Another point has to be considered: according to Figure 1 A. scapharostrus, for example, served only once as the female parent, but was male parent in all other possible crossings. Of course this fact must not be interpreted as an indication of some strange genetic incompatibility, it merely reflects the difficulty of getting enough plants of this rare species into bloom. Once in flower, one such flower can easily serve as the pollen donator (male parent) for many different crossings while, for reasons of clarity, serving only one as the female parent. So it seems only a matter of time before these and the other gaps in the planned scheme can be filled.

Despite its incompleteness Figure 1 gives sufficient information for this important statement: obviously all the species of Ariocarpus are genetically compatible, no matter what subgenus they belong to. This is a strong experimental evidence for a very close genetical and evolutionary relationship between all Ariocarpus species, an observation which gains importance in the light of the fact that so far-despite many trials-all crossing experiments of Ariocarpus with Encephalocarpus, Obregonia, Strombocactus and Leuchtenbergia have failed to produce viable seed.

The next question to be answered was this: can crossing experiments further elucidate the degree of interspecies relationship within the genus Ariocarpus? As has often been observed by Lux and Stanik, Ariocarpus crossings very often yield seedlings with obvious defects in their chlorophyll synthesizing system. In some cases practically all the plantlets show chlorophyll deficiency, i.e. they are either white or red in varying intensities. Sometimes even attractive `variegated' specimens can be observed. Such defective seedlings may survive by early grafting, although the 'taking' rate of such grafts is considerably lower than with normal green plants. Furthermore, it is not unusual to see initially white or red grafts finally turning green, a phenomenon which might be the result of crucial gene products not synthesized in the graft itself, but being provided by the green stock.

The crucial question is whether parameters such as the number of seeds produced per capsule or the percentage of chlorophyll-deficient seedlings resulting from a crossing experiment can be considered a reliable measure of a more or less close genetic relationship between the two parent species. Seed production is likely to be influenced by too many other parameters such as temperature during pollination, age of pollen, physiology of the stigma etc. to serve as a clear indicator of genetic relationship. The biochemical parameter of chlorophyll synthesis in seedlings produced seems much more adequate as such an indicator. However, experience gained so far in this type of experiment does not seem to support a simple correlation between the percentage of chlorophyll-deficient specimens in a population of hybrid seedlings and the genetic relations of the parent species.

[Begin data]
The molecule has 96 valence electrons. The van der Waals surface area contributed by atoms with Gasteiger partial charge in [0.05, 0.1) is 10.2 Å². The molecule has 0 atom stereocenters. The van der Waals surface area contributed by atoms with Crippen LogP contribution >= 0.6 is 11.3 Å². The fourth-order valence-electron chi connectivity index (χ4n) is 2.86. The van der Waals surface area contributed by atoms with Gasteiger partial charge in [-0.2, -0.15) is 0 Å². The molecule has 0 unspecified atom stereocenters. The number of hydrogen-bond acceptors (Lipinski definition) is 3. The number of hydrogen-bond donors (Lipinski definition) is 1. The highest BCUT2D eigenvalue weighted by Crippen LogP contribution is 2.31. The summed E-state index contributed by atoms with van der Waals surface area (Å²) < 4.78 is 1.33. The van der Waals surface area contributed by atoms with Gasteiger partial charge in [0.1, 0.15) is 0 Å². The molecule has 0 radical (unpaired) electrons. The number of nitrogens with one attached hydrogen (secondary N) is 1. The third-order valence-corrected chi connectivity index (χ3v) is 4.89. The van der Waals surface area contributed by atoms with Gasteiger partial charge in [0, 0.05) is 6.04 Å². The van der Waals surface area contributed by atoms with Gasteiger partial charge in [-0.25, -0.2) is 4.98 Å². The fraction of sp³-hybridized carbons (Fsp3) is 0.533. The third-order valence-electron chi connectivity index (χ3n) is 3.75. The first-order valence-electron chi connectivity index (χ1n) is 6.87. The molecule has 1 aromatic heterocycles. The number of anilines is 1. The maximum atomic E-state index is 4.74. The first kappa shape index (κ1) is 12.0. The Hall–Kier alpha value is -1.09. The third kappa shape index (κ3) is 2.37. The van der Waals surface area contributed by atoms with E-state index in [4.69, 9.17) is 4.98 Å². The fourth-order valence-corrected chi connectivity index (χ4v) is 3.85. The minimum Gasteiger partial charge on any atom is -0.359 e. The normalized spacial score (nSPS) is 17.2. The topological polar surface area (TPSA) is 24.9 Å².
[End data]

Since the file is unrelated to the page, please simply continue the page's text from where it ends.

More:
This can be illustrated by the following observation. The crossing ret. x fiss, yielded many viable seeds per capsule, whereas the reciprocal crossing fiss. x ret. produced only a few seeds: in both cases all the seedlings of this cross between species belonging to two different subgenera were green. On the other hand, the crossing kotsch. x fiss. (both parents belonging to the same subgenus and obviously rather closely related) produced a lot of viable seed, but none of the seedlings appeared to be fully green. Another example: trig. x fiss. is a crossing easily obtained, yielding a large percentage of normal green colored seedlings; trig. x scaph., however, produced only a few seeds of poor viability and all the seedlings appeared to be chlorophyll-deficient.

These examples clearly demonstrate that the efficiency of crossing experiments within the genus Ariocarpus is- at least partly determined by factors other than genetic relationship alone. This situation might be further complicated by the possibility-preliminary experimental evidence has been obtained already-that even within one species different clones of different compatibilities in cross fertilization may exist. This question has to be solved in further experiments.

The pictures accompanying this article are intended to give a general impression of the astonishing variability of new forms which can be obtained by hybridizing Ariocarpus species. More detailed observations on certain crossing groups and the influence of certain parent species will be discussed in forthcoming articles.


ANDERSON, E. F. (1961) A taxonomic revision of Ariocarpus, Lophophora, Pelecyphora and Obregonia (Family Cactaceae). Dissertation, Claremont Graduate School.

ANDERSON, E. F. (1965) A revision of Ariocarpus. Cact. Succ. J. Amer. 37: 39-49.

LUX, A. and STANIK R. (1983) Hybridisation in der Gattung Ariocarpus Scheidweller. Kak. u.a. Sukk. 34: 267-271.

Illustrations: (Will open in a new window)

In the captions to all illustrations the female parent is given first

  • Fig. 2: Ariocarpus retusus x A. agavoides

  • Fig. 3: The reverse cross of fig. 2. Ariocarpus. agavoides x A. retusus

  • Fig. 4: Ariocarpus.kotschoubeyanus f. albiflora x A. trigonus

  • Fig. 5: Ariocarpus scapharostrus x A. agavoides

  • Fig. 6: Ariocarpus agavoides x A. kotschoubeyanus

  • Fig. 7: Ariocarpus fissuratus x A. agavoides

  • Fig. 8: Ariocarpus scapharostrus x A. agavoides

  • Fig. 9: Ariocarpus retusus x A. fissuratus

  • Fig. 10: Ariocarpus fissuratus x A. trigonus

  • Fig. 11: Ariocarpus trigonus x A. scapharostrus

  • Fig. 12: Ariocarpus fissuratus x A. scapharostrus

  • Fig. 13: Ariocarpus kotschoubeyanus x A. scapharostrus

The quality of some of the illustrations accompanying this article, does not meet with today's more exacting standards. This is due to shortcomings in the reproduction of the original article

1) We have been unable to contact T. Neudecker for copyright clearance on this article but felt that as this is one of the few papers concerning hybridization in Ariocarpus it deserved further attention. if anyone has a contact address for T. Neudecker  we would be very grateful for the information.